Filed under: Comic Reviews, DC Comics | Tags: Batman, DamonLindelof, dc, Digital, jefflemire
A couple of months back I wrote a review on the digital comic Avengers vs. X-Men: Infinite #1, heralding it as the future of digital comics and singing Marvel’s praises for being the first to think outside of the box with digital comics. The same week I also downloaded and read DC’s new Smallville comic, but didn’t review this because it would have probably consisted of me banging my fist against the keyboard. Repeatedly. This week however, saw the first in a series of original Batman digital comics, titled Legends of the Dark Knight, and since it involved 3 of my favourite people (Batman, Jeff Lemire and Damon Lindelof) I was pretty excited to read it.
Out of the 3 people, I was most looking forward to seeing Lemire’s art – yes, even above my beloved Batman. I’m a big fan of Lemire’s Essex County and his unique artistic style, so LotDK was a real treat while I wait for his Underwater Welder book to come out later this year. Strangely though, I expected this to feel like Lemire coming into Batman’s world, but instead it was the reverse – it felt like Batman had moved to Canada and taken up fighting crime there instead since all the supporting characters felt so familiar from Lemire’s style. He also gives the caped crusader quite an inexperienced look about him, as if he’s running around in an early version of the Batsuit, which is quite appropriate given the story that’s told. His style reminds me a little of Frank Miller’s Batman in Dark Knight Returns – it’s not the sharp crisp lines version of Batman we’re used to seeing every month in a normal DC book.
Although I would have also loved to have seen Lemire write a Batman story too (there’s always a chance him and Snyder could swap books on the New52 I suppose!) I can’t say I wasn’t happy to see Damon Lindelof’s name attached to another comic book. Like most people, I’m familiar wilth Lindelof’s work outside of comics, working in the world of film and TV on things like Lost and the Star Trek movies, but I’ve also got a strong urge to see more of him in the world of comics. To date all I was aware he’d written was one of the mini stories contained within issue 900 of Action Comics – and that was enough to impress me. In preparation for writing this review, I re-read the story and did a quick search to see if he’d written anything else – and it would appear he wrote an Ultimate Wolverine vs Hulk series way back in 2006 – needless to say I’ll be on the hunt for that now.
Lindelof brings the same quality of writing to this Batman short as he does his Superman one – taking a look at the character from a completely different angle from what we’ve seen before, but one that you’ll question “Why haven’t we seen this already?”. It may be a short read, but it manages to carry the highs and lows you’d find in any normal printed monthly book. In the first couple of pages I did have my doubts, as it kicks off with your usual ‘Monologue with Batman running across the rooftops of Gotham’ – but like the twist in the story itself, it’s just luring you into a false sense of security.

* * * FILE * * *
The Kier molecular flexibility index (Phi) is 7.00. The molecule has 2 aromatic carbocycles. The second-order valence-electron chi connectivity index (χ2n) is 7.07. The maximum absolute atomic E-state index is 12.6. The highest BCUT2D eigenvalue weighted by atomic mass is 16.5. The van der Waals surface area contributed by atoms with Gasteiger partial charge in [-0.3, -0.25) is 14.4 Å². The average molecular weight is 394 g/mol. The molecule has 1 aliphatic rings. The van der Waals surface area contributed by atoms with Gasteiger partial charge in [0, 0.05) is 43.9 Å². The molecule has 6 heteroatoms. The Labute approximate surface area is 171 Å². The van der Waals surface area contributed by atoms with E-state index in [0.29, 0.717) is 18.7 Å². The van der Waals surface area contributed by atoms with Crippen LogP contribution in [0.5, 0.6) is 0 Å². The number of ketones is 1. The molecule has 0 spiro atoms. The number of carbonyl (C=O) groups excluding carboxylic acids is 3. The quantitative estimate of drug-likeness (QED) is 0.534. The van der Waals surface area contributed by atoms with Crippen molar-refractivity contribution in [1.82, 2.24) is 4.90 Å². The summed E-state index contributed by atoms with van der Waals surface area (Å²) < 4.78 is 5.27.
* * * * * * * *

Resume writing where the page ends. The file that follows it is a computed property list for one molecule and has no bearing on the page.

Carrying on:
The combo of Lemire and Linelof is one that certainly works, one I hope we will see more of in the future, and the book does restore my faith in DC’s digital comics output. It’s also made me realise another reason why digital comics can work alongside it’s printed counterpart. Similar to how I described Infinite as being so unique it was only something you could achieve in digital, a book like LotDK is again only made more possible with the use of this medium – Lemire and Linelof are busy guys, already working on either other monthly comics, or major Hollywood properties, so it’s unlikely they are going to have time to create a full length series of comics. Even a one-shot printed comic may have been stretching Lemire too far, granted the digital one still comes in at 22 pages, I would imagine the actual drawing space available makes it slightly quicker to produce each page. I’m much more likely to pick up a digital comic that boasts features that I can’t get in my printed ones, hence why I don’t download ones I can pick up in printed format, so I’d like to think that this gives digital the edge it needs to stand beside printed and not on top of it.
You can download Legends of the Dark Knight #1 from the DC Comics app for 69p (or $0.99) now. New issues will be released each week for the next 5 weeks, including work from creators JG Jones and Ben Templesmith.
Craig – @hastiecraig
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